The standards define a criteria used to identify appropriately qualified members, steps needed to deal with threats to their independence and objectivity, matters to address when agreeing in conditions of engagement, bases used in valuation, assumptions, minimal reporting standards and matters that need to be disclosed where valuations may be relied upon by third parties (Blackledge 2009, p. 125).

The document contains practice statements and guidance notes (Enever & Issac 2002, p. 81). Practice statement are arranged in categories as follows; compliance and ethical requirements, agreement of terms of engagement, bases of value, applications, investigations and valuation reports (Blackledge 2009, p. 125).

Valuation Standards in the UK

In the UK the process of valuation is regulated to a great extent by the RICS. The institution enhances accountability, establishes education and training requirements, set standards and imposes discipline on the membership (Wyatt 2007, p.101). The standards also provide a basis for specific statutory violations and regulation of procedural protocols with client bodies (Wyatt 2007, p. 101).

Owing to the high standards set for valuation by the RICS in the UK it has been observed that on an international level UK valuations elicit a much higher confidence level (Dijkman 2007, p. 421). The financial crisis of 2009 has also played a role in bringing the role of quality valuation to the fore. The RICS standard is also widely used for valuation of commercial properties such as two or three star vacant and occupied hotel lots (Harper 2008, p. 99).

It is used in conjunction with another method known as DCF as a check for most four to five star properties currently vacant in the UK and Europe (Harper 2008, p. 99). It also is used for several deals in the market, simple investments and deals in mid market sections within the UK market. It is also used in conjunction with DCF in most investment deals in the UK and Europe.

This is due to the fact that valuers are taught the first principle that the best evidence of value is set by the market. However, in the case of hotels it is uncommon to find two hotels with similarities in their trading patterns and potential to allow for accurate comparison (Harper 2008, p. 104).

Valuation Standards around the World

The wide acceptance and recognition of the efficiency of the RICS standards for valuation has seen them spread across many other regions of the world (Hines 2001, p. 106). By the year 2007 the RICS membership had grown to almost 130,000 with members from almost 120 countries (Dijkman 2007, p. 40).

The institute operates in five regions around the world and has 41 national associations registered. The institution has reported that the recent increase in global membership could be as a result of global trends that have seen significant changes in business (Idowu & Filho 2009, p. 236). This trend has boosted RICS institutional capacity in providing international and professional standards.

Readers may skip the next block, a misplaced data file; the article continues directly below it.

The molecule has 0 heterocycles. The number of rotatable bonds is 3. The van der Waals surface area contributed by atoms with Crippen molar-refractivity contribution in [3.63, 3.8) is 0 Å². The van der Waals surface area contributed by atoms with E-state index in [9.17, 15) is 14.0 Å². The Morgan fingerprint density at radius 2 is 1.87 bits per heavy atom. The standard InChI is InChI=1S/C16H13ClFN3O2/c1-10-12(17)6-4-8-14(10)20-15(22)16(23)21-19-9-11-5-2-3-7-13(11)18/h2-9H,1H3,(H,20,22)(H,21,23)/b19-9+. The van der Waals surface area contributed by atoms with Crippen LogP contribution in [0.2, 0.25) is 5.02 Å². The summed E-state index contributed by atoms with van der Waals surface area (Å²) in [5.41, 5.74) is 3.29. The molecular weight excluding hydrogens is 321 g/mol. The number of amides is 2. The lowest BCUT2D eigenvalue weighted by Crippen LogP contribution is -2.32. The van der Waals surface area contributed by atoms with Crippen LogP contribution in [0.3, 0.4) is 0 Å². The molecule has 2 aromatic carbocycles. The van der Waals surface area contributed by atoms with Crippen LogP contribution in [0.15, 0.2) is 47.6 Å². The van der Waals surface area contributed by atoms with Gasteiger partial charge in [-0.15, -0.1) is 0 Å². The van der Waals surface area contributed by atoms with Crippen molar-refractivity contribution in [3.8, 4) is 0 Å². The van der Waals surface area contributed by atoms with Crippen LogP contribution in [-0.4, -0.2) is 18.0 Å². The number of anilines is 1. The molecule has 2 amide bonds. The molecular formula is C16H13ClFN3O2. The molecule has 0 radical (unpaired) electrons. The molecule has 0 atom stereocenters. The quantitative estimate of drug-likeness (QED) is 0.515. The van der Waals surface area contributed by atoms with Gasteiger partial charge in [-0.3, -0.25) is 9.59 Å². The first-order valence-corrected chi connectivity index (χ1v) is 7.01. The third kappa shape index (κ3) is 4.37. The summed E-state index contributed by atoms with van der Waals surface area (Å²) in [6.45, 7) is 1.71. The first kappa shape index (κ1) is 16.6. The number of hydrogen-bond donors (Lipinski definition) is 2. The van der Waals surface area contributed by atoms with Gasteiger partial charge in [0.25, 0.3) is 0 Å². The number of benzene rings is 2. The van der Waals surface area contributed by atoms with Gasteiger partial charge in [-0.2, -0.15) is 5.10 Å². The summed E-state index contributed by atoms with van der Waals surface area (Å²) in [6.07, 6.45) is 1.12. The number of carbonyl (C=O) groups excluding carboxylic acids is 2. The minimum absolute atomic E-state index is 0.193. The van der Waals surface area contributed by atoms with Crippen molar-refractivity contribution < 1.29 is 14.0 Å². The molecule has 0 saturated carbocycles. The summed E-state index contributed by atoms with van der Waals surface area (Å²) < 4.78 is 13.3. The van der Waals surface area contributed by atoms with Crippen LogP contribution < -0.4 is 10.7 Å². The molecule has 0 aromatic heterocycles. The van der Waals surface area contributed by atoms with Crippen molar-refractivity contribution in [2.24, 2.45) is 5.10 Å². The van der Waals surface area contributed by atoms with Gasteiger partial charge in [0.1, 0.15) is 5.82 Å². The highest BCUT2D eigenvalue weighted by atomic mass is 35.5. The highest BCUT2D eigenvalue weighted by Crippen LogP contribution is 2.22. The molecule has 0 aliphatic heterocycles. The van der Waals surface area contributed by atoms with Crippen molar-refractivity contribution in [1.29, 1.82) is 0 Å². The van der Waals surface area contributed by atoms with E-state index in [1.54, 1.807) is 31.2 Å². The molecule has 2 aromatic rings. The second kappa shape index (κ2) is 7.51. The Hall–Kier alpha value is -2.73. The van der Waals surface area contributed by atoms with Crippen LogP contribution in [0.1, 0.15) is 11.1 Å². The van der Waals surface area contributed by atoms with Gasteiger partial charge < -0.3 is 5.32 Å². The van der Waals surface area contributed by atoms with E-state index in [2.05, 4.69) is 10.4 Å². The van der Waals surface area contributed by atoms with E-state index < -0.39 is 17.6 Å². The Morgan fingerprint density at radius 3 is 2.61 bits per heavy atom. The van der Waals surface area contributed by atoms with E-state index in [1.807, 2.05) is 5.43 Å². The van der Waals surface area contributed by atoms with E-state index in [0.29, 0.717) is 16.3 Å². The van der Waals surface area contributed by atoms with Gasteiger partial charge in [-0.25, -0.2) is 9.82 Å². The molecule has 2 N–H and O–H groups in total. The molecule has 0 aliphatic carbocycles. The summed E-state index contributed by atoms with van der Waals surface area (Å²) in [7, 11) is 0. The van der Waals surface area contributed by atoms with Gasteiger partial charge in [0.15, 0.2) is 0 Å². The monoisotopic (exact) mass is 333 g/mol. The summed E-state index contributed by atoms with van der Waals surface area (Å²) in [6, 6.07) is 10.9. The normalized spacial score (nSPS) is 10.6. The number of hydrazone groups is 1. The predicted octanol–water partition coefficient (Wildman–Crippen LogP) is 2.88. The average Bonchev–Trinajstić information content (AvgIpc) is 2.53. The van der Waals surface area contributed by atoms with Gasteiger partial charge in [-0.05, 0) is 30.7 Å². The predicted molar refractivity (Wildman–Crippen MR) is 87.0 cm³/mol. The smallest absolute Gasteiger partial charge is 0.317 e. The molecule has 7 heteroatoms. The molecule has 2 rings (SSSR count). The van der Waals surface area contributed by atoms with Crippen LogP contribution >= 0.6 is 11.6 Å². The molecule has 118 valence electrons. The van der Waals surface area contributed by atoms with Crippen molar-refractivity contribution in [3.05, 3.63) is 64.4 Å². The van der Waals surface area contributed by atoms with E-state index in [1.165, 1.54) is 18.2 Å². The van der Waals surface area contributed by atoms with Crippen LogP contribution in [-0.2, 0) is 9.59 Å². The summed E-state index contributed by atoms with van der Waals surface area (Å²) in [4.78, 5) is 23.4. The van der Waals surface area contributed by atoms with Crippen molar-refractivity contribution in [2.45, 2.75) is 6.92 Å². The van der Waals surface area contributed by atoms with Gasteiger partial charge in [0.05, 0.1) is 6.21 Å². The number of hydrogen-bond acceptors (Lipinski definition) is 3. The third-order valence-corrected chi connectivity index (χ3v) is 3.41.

This has seen the institute get recognition by governments, non governmental organizations and has resulted in RICS qualification’s appearance improved to the status of an international passport (Dijkman 2007, p. 40). This is because the institute responds rapidly to new developments by maintaining a constant review process. This is seen in the revised APC in 2006 which included new innovations such as the pathway in Property Finance and Investment.

This innovation reflects the need for additional professional edge skills in this profession. In addition to that the review saw emphasis increase on environmental issues, health, safety and business skills (Dijkman 2007, p. 40). In addition to this the institution constantly makes efforts to identify emerging needs within the market and develop leading edge knowledge. As a result of this vigilance members are able to ensure best practices in their endeavors and avoid pitfalls in the course of transacting business.

The institution appears to help investors with advice that has seen an increase in confidence as the same standards can be expected to be applied across the world by RICS professionals. As a result the huge real estate market in Asia has been targeted and the membership in mainland China has doubled (Dijkman 2007, p. 40).

The RICS has begun to play an increasing role in arguably among the most developed world economies, the USA. In the USA international reporting standards have been brought to converge with RICS guidelines (Fishman, Pratt & Morrison 2010, p. 280). This has been brought about mainly due to the transfer of foreign currencies into and out of the US market.

Though one still requires a license to practice in the US there has been an increase in the hiring of RICS qualified staff (Dijkman 2007, p. 41). This is an extremely encouraging trend given that it is still quite difficult to become a member as the institute has adamantly declined to reduce standards to increase the membership. This position is likely to see international valuation practices improve with a view to increasing business opportunities that can be accessed due to large membership.

Financial Crisis and Housing